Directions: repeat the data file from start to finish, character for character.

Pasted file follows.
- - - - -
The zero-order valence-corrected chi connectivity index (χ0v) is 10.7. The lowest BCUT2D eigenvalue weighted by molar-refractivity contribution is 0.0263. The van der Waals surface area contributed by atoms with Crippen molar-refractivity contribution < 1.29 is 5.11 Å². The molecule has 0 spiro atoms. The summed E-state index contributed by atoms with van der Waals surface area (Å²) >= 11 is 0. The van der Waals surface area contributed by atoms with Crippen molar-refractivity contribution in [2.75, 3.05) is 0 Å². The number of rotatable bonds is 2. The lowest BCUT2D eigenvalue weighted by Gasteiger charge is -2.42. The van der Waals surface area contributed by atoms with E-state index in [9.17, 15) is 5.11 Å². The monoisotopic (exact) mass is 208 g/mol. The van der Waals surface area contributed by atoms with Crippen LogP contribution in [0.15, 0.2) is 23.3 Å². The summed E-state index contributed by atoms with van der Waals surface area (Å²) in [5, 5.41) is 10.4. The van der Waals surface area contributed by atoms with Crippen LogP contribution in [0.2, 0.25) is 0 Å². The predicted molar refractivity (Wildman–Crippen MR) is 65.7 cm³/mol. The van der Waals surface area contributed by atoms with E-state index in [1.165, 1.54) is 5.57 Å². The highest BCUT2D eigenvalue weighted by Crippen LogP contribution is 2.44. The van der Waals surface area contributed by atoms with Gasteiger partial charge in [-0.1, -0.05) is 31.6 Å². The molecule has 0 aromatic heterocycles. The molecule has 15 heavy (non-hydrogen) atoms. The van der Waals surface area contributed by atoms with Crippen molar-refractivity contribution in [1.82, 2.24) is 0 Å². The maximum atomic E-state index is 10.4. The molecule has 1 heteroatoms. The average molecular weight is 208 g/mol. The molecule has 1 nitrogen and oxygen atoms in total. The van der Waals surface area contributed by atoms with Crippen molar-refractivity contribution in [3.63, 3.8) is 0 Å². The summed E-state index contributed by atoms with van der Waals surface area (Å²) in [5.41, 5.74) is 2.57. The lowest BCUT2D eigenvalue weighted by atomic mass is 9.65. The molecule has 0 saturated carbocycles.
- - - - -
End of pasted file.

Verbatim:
The zero-order valence-corrected chi connectivity index (χ0v) is 10.7. The lowest BCUT2D eigenvalue weighted by molar-refractivity contribution is 0.0263. The van der Waals surface area contributed by atoms with Crippen molar-refractivity contribution < 1.29 is 5.11 Å². The molecule has 0 spiro atoms. The summed E-state index contributed by atoms with van der Waals surface area (Å²) >= 11 is 0. The van der Waals surface area contributed by atoms with Crippen molar-refractivity contribution in [2.75, 3.05) is 0 Å². The number of rotatable bonds is 2. The lowest BCUT2D eigenvalue weighted by Gasteiger charge is -2.42. The van der Waals surface area contributed by atoms with E-state index in [9.17, 15) is 5.11 Å². The monoisotopic (exact) mass is 208 g/mol. The van der Waals surface area contributed by atoms with Crippen LogP contribution in [0.15, 0.2) is 23.3 Å². The summed E-state index contributed by atoms with van der Waals surface area (Å²) in [5, 5.41) is 10.4. The van der Waals surface area contributed by atoms with Crippen LogP contribution in [0.2, 0.25) is 0 Å². The predicted molar refractivity (Wildman–Crippen MR) is 65.7 cm³/mol. The van der Waals surface area contributed by atoms with E-state index in [1.165, 1.54) is 5.57 Å². The highest BCUT2D eigenvalue weighted by Crippen LogP contribution is 2.44. The van der Waals surface area contributed by atoms with Gasteiger partial charge in [-0.1, -0.05) is 31.6 Å². The molecule has 0 aromatic heterocycles. The molecule has 15 heavy (non-hydrogen) atoms. The van der Waals surface area contributed by atoms with Crippen molar-refractivity contribution in [1.82, 2.24) is 0 Å². The maximum atomic E-state index is 10.4. The molecule has 1 heteroatoms. The average molecular weight is 208 g/mol. The molecule has 1 nitrogen and oxygen atoms in total. The van der Waals surface area contributed by atoms with Crippen molar-refractivity contribution in [3.63, 3.8) is 0 Å². The summed E-state index contributed by atoms with van der Waals surface area (Å²) in [5.41, 5.74) is 2.57. The lowest BCUT2D eigenvalue weighted by atomic mass is 9.65. The molecule has 0 saturated carbocycles.